Now, there is a sense in which this cosmic-conflict evolutionary framework could be understood to deepen the meaning of Peterson’s axiom that whatever “reality selects” is “in some sense, correct.” For within this framework, every evolutionary advance is to be credited to the Creator wisely bringing good out of something the Powers had previously corrupted. Indeed, one could argue that all I have really done is expanded Peterson’s concept of chaos to include the activity of Satan and the rebel Powers. Whatever other chaos God and humans have had to contend with, they’ve also had to contend with the corrupting influence of malevolent Powers.

However, there is another sense in which the cosmic conflict framework I’m proposing qualifies, and even negates, Peterson’s axiom. For this framework requires us to accept that everything that has been “selected” – viz. every advance God brought about by bringing good out of evil – has also been, to one degree or another, corrupted. Every species of living organism thus reflects both the goodness of the Creator, in certain respects, and the destructive and demonic character of the Powers, in other respects. And this of course includes humans. Unlike all the creatures that preceded us in the evolutionary tree, however, humans possess self-consciousness and, with it, the ability to choose to deny the fallen aspects of our inherited nature in order to live in accordance with God’s will for their life.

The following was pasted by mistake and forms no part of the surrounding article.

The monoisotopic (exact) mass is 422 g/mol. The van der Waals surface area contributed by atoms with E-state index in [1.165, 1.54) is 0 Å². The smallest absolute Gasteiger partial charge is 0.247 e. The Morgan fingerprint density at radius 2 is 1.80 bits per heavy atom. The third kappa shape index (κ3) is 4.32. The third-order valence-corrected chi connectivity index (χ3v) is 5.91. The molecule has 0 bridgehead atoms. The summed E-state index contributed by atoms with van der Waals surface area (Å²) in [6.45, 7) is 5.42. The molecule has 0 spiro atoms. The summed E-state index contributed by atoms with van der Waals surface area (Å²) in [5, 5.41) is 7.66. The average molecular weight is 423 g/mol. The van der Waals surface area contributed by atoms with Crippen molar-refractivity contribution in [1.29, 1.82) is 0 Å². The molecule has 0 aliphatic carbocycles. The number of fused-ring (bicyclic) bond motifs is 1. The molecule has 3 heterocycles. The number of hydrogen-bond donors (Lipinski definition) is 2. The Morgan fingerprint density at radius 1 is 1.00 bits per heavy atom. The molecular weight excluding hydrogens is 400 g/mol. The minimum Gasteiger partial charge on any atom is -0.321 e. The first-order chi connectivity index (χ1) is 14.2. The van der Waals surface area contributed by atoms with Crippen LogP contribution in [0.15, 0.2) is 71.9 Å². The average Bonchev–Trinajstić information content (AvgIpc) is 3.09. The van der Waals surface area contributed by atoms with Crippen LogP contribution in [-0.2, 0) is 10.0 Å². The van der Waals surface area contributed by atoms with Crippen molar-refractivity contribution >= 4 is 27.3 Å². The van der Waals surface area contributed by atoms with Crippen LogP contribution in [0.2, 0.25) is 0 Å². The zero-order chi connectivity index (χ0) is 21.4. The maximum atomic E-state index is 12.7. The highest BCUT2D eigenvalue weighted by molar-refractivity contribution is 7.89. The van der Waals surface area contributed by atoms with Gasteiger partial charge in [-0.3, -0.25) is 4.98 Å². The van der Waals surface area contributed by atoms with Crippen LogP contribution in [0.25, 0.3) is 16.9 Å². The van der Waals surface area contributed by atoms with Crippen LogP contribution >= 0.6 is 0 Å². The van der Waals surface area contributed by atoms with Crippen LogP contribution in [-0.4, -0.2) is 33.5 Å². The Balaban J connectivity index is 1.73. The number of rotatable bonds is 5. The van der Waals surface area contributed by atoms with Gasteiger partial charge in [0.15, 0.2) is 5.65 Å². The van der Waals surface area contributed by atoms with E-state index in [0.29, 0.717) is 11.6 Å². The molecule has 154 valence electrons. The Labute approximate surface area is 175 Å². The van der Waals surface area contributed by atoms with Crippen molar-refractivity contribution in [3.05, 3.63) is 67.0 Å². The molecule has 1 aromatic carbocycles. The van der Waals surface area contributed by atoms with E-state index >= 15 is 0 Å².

Peterson could in principle agree with this. He talks a good deal about the need for people to honestly confront their inner chaos and to tame some of their biological impulses in order to become integrated, healthy people and to live in society. For Christians, however, doing the will of God goes beyond a desire to become integrated and healthy people and the desire to live in society. Indeed, it often involves not fitting into society, for the call of God is for Christians to conform their life to the example of Jesus, who lived a radically counter-cultural life.